Mansik: the most “exotic” ski resort in the world
Today we awaken to the roaring sound of the ocean, after spending the night at some quaint sea-side cottages. The East sea here is pristine, and it leaves me wondering whether Korean citizens ever get to experience the vast expanses and freedom this little strip of sand harbors.
Last night’s bonfire still seems like a dream, and this morning, a nervous stroll by the beach revealed just a bit of leftover ashes, buried in the sand.
Today ended up being another day of strange juxtapositions. For example, I had my first ski run of the “season” here at the DPRK. For $29, we were given rental ski outfits (which were hilarious and unnecessary, given how hot the day was), helmets, skis, goggles and lift tickets. I was incredibly nervous, knowing that my options for medical assistance would be few and far between, but after a practice run, it all just felt so normal. Even stranger was when we met a group of DPRK students who are studying at the Kim Il Sung University. Between my broken Korean and their limited English, we struck up a conversation and took two rides up together.
Sitting in that chair lift with a fellow skier who happens to be North Korean was surreal. He asked me how old I was, where I’m from and what instruments I play. I asked him how he learned English (at school, from a young age), how he learned to ski (self-taught…which I really didn’t buy given how good he and his friends were), and where he lives (in Pyongyang). He was so carefree. Was this really the Orwellian socialist state I thought I came to visit? Or was this really a peek into the lives of the very, very elite, who live like wealthy Americans while 99% of the country remains in an 1980’s agrarian society?
What really made my day was when, at one point, he turned to me and said that tonight, when he is home, he’ll study more English. Well if that’s not first-hand impact…
Back on the bus, we did not give our tour guides and easy time. We asked them questions about everything from the Juche Idea to the Korean Military to politics and voting to the missile program and US-Korean relations.
These are the answers our guides gave us, which you can interpret as you’d like.
What is the Juche Idea?
“Idea founded by Kim Il Sung, stressing the importance of self-reliance as the only path to independence.”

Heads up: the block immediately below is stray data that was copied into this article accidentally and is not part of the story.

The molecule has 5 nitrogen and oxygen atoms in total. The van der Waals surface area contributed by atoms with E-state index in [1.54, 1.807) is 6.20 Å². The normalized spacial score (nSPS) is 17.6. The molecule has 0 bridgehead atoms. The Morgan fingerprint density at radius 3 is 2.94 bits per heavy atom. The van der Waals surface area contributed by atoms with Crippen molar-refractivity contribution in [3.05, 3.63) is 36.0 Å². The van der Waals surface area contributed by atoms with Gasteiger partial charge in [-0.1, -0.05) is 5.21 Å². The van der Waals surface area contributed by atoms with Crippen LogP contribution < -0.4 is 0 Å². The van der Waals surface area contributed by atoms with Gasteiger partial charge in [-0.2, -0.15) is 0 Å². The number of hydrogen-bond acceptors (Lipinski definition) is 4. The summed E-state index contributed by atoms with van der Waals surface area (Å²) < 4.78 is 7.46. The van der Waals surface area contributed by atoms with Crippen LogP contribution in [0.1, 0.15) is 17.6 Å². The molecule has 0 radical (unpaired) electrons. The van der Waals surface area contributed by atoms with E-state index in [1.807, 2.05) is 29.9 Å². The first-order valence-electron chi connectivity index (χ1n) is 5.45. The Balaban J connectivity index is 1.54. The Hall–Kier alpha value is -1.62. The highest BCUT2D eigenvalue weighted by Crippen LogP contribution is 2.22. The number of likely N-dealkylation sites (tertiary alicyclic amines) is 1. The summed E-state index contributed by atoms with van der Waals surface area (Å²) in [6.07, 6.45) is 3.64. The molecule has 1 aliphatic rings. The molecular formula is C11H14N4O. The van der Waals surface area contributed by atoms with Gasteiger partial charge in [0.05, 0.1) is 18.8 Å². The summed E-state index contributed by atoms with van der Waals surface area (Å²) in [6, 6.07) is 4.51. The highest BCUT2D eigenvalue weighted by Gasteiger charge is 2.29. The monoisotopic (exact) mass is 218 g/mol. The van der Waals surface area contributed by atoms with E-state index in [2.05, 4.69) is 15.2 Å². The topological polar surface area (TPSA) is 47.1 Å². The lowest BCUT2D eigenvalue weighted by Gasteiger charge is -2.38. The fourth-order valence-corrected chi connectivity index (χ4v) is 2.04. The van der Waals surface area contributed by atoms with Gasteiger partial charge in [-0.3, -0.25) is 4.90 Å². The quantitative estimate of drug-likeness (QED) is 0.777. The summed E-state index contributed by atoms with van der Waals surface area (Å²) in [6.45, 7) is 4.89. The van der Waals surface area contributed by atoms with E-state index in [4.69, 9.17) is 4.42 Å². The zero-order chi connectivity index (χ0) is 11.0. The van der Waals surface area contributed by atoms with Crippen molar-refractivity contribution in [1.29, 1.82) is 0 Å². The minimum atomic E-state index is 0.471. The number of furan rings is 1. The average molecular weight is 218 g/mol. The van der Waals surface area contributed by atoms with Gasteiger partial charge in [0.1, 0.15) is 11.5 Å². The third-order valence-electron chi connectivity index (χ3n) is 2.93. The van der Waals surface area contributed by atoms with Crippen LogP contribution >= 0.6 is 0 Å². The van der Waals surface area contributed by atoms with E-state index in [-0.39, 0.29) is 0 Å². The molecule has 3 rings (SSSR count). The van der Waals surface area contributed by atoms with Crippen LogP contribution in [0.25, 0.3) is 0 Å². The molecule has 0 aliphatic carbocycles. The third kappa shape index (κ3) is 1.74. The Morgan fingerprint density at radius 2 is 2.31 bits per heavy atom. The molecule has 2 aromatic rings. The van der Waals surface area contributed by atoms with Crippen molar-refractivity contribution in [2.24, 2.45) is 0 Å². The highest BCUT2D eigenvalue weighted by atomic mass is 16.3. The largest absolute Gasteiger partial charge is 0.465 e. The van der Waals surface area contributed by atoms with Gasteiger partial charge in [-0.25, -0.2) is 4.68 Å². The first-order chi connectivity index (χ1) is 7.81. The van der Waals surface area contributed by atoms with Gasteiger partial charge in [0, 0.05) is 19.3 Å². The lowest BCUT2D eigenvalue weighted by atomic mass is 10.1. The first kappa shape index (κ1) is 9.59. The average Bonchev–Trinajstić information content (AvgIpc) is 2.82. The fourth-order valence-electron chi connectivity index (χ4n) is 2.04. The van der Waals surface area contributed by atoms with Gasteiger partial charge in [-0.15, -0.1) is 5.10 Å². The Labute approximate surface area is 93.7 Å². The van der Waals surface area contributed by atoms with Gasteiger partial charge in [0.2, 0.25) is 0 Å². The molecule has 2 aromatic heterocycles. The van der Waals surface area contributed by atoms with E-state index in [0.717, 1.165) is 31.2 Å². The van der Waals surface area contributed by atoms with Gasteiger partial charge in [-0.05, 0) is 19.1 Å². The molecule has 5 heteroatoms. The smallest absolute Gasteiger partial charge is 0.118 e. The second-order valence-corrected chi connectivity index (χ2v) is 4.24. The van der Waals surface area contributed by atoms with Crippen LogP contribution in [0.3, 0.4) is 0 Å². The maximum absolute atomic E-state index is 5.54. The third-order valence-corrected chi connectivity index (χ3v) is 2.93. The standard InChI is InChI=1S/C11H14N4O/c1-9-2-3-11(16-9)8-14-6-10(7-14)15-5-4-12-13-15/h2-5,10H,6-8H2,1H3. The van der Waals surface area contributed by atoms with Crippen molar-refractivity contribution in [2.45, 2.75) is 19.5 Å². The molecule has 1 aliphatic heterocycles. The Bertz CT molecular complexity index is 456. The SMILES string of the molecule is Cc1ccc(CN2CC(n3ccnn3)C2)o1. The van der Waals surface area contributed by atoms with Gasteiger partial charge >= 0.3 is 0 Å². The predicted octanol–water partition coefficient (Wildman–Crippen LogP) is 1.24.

If self-reliance is so critical, how do you reconcile importing in technology?
“When technology, or for that matter, other forms of “help” and “knowledge”, it gets “converted” to what is useful for the DPRK. By taking a specific North Korean adaptation to the imported good, they are able to self-actualize. Learning from the outside is not inconsistent with self-reliance.”
Can you give us some examples of “living life for tomorrow, not for today”? (This question came up when our guide mentioned the current national motto or sentiment)
“During the Arduous March, there were many starving citizens. While some abandoned their factories and machinery, there was a story of one couple who diligently went to their factory every day to maintain and keep clean their machines, even though the factory was not running. Through this diligence, they were able to demonstrate their commitment to their nation and to their jobs and roles. They had one child. One day, they finally died in front of their machines out of hunger. Kim Il Sung was so touched by this story that he decided to pay for this orphan’s education.”
What is the Songun idea?
“Developed by Kim Jong Il, Songun is the actualization of the Juche Idea through military strength. In order to be self reliant, Korea has to develop a strong military presence so that it can protect its sovereignty from foreign powers.”
How do you balance the decision to invest money in the people versus the military?
“It is a hard choice, but again, fits with the spirit of ‘live for tomorrow, not for today’. By being strong and independent, Korea has a chance for a better future.”
“That is also why we have world-class nuclear weapons. This is how we can strengthen our military, but only for defense purposes. We are a peaceful nation, but do not want to be attacked again. We will have this program so long as the US does. The US cannot ask of other countries what it is unwilling to do itself.”
This post was written in March 2014 as part of a week-long trip to the DPRK, arranged by the North Korean study group at the Harvard Kennedy School.